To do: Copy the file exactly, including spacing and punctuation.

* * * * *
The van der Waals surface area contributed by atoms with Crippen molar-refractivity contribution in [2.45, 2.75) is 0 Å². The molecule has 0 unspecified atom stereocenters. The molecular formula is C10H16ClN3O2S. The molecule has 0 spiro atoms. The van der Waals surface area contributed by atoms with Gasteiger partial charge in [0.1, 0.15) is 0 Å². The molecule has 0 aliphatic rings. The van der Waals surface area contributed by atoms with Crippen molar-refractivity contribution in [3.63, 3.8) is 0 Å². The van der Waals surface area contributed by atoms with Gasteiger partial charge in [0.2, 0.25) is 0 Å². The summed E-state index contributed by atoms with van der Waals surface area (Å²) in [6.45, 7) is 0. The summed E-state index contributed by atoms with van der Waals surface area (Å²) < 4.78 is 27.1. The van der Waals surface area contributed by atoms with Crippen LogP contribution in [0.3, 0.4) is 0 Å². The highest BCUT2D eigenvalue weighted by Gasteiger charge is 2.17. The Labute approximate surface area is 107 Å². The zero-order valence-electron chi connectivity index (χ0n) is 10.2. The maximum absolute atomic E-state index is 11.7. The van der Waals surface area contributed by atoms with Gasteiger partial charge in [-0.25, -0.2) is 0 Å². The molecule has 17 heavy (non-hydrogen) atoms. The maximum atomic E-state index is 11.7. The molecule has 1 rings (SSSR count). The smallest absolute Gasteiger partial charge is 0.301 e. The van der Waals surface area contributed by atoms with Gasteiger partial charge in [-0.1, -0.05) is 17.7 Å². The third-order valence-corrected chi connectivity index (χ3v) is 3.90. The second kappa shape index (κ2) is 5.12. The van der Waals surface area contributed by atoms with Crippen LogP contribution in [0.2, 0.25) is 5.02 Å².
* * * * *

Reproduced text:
The van der Waals surface area contributed by atoms with Crippen molar-refractivity contribution in [2.45, 2.75) is 0 Å². The molecule has 0 unspecified atom stereocenters. The molecular formula is C10H16ClN3O2S. The molecule has 0 spiro atoms. The van der Waals surface area contributed by atoms with Gasteiger partial charge in [0.1, 0.15) is 0 Å². The molecule has 0 aliphatic rings. The van der Waals surface area contributed by atoms with Crippen molar-refractivity contribution in [3.63, 3.8) is 0 Å². The van der Waals surface area contributed by atoms with Gasteiger partial charge in [0.2, 0.25) is 0 Å². The summed E-state index contributed by atoms with van der Waals surface area (Å²) in [6.45, 7) is 0. The summed E-state index contributed by atoms with van der Waals surface area (Å²) < 4.78 is 27.1. The van der Waals surface area contributed by atoms with Crippen LogP contribution in [0.3, 0.4) is 0 Å². The highest BCUT2D eigenvalue weighted by Gasteiger charge is 2.17. The Labute approximate surface area is 107 Å². The zero-order valence-electron chi connectivity index (χ0n) is 10.2. The maximum absolute atomic E-state index is 11.7. The van der Waals surface area contributed by atoms with Gasteiger partial charge in [-0.25, -0.2) is 0 Å². The molecule has 17 heavy (non-hydrogen) atoms. The maximum atomic E-state index is 11.7. The molecule has 1 rings (SSSR count). The smallest absolute Gasteiger partial charge is 0.301 e. The van der Waals surface area contributed by atoms with Gasteiger partial charge in [-0.1, -0.05) is 17.7 Å². The third-order valence-corrected chi connectivity index (χ3v) is 3.90. The second kappa shape index (κ2) is 5.12. The van der Waals surface area contributed by atoms with Crippen LogP contribution in [0.2, 0.25) is 5.02 Å².